A new study has shown that the combined wealth of the 85 richest people on the planet is now equivalent to the income of half the global population, and equal to the total wealth of the 3.5 billion poorest people alive.
The study was carried out by the global anti-poverty charity Oxfam, and is designed to coincide with the beginning of the World Economic Forum in Davos, Switzerland. Oxfam is urging global leaders to take serious steps to reverse the alarming, and rapidly increasing concentration of wealth in the hands of an increasingly small minority at the top.
The study, entitled “Working for the Few,” estimates that the combined income of the top 1% of earners is now $110 trillion, 65 times the combined wealth of the bottom half of the world’s population. The study’s authors were adamant danger such a concentration of wealth poses:
[box type=”shadow”]”This massive concentration of economic resources in the hands of fewer people presents a significant threat to inclusive political and economic systems. Instead of moving forward together, people are increasingly separated by economic and political power, inevitably heightening social tensions and increasing the risk of societal breakdown.”[/box]
Oxfam recommended some measures to alleviate rising income inequality, such as clamping down on tax evasion and avoidance by wealthy individuals and corporations. In the United Kingdom alone, tax dodging by the top 1% of earners is believed to cost the Treasury £95 billion/$156 billion per year.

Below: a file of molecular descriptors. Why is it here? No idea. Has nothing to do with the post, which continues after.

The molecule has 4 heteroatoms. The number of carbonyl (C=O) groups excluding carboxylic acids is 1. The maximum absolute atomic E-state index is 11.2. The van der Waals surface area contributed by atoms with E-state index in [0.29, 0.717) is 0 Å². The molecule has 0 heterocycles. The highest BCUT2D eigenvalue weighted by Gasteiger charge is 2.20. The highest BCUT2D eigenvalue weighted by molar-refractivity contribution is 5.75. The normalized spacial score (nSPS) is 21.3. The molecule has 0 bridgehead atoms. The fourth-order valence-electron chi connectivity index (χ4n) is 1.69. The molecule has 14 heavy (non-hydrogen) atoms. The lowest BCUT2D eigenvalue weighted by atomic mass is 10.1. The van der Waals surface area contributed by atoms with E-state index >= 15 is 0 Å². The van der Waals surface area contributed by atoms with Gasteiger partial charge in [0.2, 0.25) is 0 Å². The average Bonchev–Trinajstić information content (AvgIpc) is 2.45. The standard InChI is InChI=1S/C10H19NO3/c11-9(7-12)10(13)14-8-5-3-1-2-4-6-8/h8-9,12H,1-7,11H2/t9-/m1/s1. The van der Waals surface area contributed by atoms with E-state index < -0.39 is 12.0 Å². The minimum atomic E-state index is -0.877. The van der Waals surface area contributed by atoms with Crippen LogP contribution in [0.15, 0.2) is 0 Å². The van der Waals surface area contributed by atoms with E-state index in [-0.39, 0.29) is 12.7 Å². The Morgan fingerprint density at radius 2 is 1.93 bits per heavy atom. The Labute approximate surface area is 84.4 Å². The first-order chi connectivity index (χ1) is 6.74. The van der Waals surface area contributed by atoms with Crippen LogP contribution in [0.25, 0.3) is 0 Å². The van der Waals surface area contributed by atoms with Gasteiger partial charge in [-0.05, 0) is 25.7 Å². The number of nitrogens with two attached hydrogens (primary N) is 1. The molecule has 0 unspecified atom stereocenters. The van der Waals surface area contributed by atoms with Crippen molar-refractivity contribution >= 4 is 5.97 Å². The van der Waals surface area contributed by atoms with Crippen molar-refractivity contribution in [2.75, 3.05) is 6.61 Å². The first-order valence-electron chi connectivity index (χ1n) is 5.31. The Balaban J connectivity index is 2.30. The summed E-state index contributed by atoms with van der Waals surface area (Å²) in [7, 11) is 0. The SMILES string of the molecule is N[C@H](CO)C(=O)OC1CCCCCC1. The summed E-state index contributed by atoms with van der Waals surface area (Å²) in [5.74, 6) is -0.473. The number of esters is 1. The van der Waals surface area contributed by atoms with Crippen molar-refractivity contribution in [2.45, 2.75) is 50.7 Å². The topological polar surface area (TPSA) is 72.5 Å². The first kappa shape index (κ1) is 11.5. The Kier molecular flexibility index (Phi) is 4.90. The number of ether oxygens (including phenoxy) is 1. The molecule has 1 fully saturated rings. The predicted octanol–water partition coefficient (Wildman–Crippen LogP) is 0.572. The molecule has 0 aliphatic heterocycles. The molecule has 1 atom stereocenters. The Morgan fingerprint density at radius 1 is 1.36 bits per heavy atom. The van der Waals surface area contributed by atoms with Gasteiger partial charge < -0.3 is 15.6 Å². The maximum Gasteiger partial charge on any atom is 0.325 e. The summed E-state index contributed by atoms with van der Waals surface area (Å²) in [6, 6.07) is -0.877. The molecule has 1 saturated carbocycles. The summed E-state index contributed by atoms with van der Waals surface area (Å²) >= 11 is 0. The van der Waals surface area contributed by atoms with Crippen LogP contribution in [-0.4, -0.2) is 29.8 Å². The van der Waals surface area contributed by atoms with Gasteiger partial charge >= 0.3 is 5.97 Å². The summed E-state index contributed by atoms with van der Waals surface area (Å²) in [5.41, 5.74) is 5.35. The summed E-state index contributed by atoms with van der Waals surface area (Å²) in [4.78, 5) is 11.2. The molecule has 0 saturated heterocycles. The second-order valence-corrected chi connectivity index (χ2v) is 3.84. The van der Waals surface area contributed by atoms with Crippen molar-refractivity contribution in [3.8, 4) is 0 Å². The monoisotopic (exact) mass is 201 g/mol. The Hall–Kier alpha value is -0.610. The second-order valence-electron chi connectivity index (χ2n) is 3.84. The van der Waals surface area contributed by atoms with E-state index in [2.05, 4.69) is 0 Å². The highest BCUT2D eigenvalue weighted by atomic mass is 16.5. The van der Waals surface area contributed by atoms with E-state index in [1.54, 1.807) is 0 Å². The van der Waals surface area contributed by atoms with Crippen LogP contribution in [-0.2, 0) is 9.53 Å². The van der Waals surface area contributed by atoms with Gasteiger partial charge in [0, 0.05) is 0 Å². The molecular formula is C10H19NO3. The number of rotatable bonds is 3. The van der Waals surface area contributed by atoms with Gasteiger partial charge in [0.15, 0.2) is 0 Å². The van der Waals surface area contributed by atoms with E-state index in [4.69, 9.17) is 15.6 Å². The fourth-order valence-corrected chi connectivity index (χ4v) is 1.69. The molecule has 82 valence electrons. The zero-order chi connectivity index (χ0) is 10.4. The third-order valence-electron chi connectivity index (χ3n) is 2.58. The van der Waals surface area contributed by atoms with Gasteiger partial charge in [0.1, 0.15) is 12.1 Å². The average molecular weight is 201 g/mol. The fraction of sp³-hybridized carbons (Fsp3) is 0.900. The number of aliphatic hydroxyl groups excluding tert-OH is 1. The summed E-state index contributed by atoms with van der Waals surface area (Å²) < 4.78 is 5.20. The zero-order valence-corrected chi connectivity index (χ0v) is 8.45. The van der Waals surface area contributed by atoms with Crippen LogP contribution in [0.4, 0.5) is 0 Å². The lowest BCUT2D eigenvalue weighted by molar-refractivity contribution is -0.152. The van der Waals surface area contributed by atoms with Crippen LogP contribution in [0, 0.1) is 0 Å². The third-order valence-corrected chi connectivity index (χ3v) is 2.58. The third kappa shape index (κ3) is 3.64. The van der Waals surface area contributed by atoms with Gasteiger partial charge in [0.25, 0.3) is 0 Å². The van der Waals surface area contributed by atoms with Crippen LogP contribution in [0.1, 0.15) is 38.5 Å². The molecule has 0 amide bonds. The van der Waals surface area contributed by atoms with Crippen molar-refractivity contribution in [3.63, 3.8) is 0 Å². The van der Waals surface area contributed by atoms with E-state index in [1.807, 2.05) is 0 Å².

The study also included a poll which revealed that the majority of respondents in six countries (Spain, South Africa, Brazil, India, the US and the UK) believe that laws and regulations are disproportionately designed to benefit the wealthiest members of society. According to CNBC:
[box type=”shadow”]”Oxfam singled out India as an example, where the number of billionaires increased from less than 6 to 61 in the past decade, concentrating approximately $250 billion among a few dozen people in a country of 1.2 billion.”[/box]
In the current capitalist model, freedom is relative to one’s income. If the market is given a free hand in the provision of healthcare, for example, that means that the quality of care offered will be relative to the purchasing power of the individual. The wealthier you are, the more likely you are to be healthy and taken care of if you are sick.
The advent of neo-liberalism in the late 1970s, and the subsequent deregulation of the financial industry in the ’80s and ’90s, led to an unprecendented explosion in earnings for the wealthiest in society. It has also led to the greatest level of inequality seen in human history.
As neo-liberal policies such as privatization of industry and services increase globally, we are seeing that people’s freedom of choice is being steadily, and deliberately eroded. These are not the findings of an extremist group bent on the overthrow of global capitalism, but the results of a careful and serious study from a mainstream and widely respected charity dedicated to ending global poverty. Global leaders arriving in Switzerland would do well to take Oxfam’s recommendations on board, and work to reverse policies that will only lead to greater resentment, instability and possible social unrest in their own countries.